Yesterday afternoon, I pulled out my ukulele -- the one my husband bought me a year ago (when one or two of you correctly suggested perhaps I shouldn't quit my day job). I haven't gotten any better on it -- I just pull it out every now and then and tinker with it when I need to clear my head. While ukes are difficult to play well, they're not difficult to play, and very little improves my mood better than picking out a tune.
When I'm looking for music to play, I usually resort to Google -- it's actually rather shocking how much uke music is out there. And oftentimes, as I'm looking up tablature or YouTube videos with instructions on how to play certain songs, I come across some serious virtuosos on the thing.
Like, for example, this guy:
(Seriously, you should watch that video. It's actually only about 7 minutes long -- the remaining 3 minutes is a Rolex ad at the end -- and really, the way Jake plays that instrument is completely breathtaking.)
When I see people like that, people who are really gifted at the ukulele (or anything, really), it can be quite intimidating. But then I remember something I read about a book I've been meaning to pick up, Outliers, by Malcolm Gladwell: apparently, he maintains that to obtain mastery in anything, all you need to do is practice -- specifically, 10,000 hours of practice, or 20 hours a week for 10 years.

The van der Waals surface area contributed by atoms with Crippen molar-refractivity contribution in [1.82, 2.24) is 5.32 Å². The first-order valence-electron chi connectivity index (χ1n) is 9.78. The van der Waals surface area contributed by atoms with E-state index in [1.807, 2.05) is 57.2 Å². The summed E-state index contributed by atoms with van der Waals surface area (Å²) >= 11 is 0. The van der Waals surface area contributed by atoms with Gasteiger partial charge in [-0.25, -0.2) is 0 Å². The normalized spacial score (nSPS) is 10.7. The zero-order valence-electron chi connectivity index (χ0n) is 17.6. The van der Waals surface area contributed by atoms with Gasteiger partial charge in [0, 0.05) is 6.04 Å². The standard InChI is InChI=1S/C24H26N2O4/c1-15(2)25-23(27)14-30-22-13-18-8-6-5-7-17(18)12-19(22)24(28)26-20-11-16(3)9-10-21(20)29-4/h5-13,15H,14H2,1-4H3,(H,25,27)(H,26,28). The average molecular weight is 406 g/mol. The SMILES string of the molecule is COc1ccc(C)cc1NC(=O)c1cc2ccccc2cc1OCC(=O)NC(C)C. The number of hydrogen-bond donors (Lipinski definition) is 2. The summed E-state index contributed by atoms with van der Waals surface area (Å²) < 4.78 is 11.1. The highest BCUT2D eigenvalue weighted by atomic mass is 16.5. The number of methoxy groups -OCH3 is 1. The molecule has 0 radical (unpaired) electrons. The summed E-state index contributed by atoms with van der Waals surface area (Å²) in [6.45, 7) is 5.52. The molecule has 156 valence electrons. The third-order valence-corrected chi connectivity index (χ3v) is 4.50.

Now, I'm not entirely sure that even 20 hours a week for 10 years would get me anywhere near Jake's level of expertise (and I also think that in addition to practice and hard work, some people are just naturally gifted), but as I pluck the strings until my fingertips are raw, I'm not sure I really want to get that good on the ukulele. I mean, I picked the ukulele not just because it's a happy instrument, like Jake said, but also because it's a little silly: it's not an instrument most people take seriously, so you don't have to be great at it to have fun on it. It's something that I like playing with every now and then, for my own amusement -- I harbour no fantasies about performing in front of a crowd, or even in front of anyone outside of my family.
Contrast this with how I felt about photography when I first began: I wanted -- and still want -- to shoot all the time. I love the idea of sharing my images, both here online, and in books. And ultimately, I could totally see shooting 20 hours a week for 10 years.
I guess it all depends on how you want to spend 10,000 hours. And God bless those who of you who spend yours on things different from (or even the same as) me.
You make the world a really interesting, beautiful place.
Image: Photographed with my Nikon D300, and ancient 50mm manual lens. aperture 1.4, shutter speed 1/200, ISO 200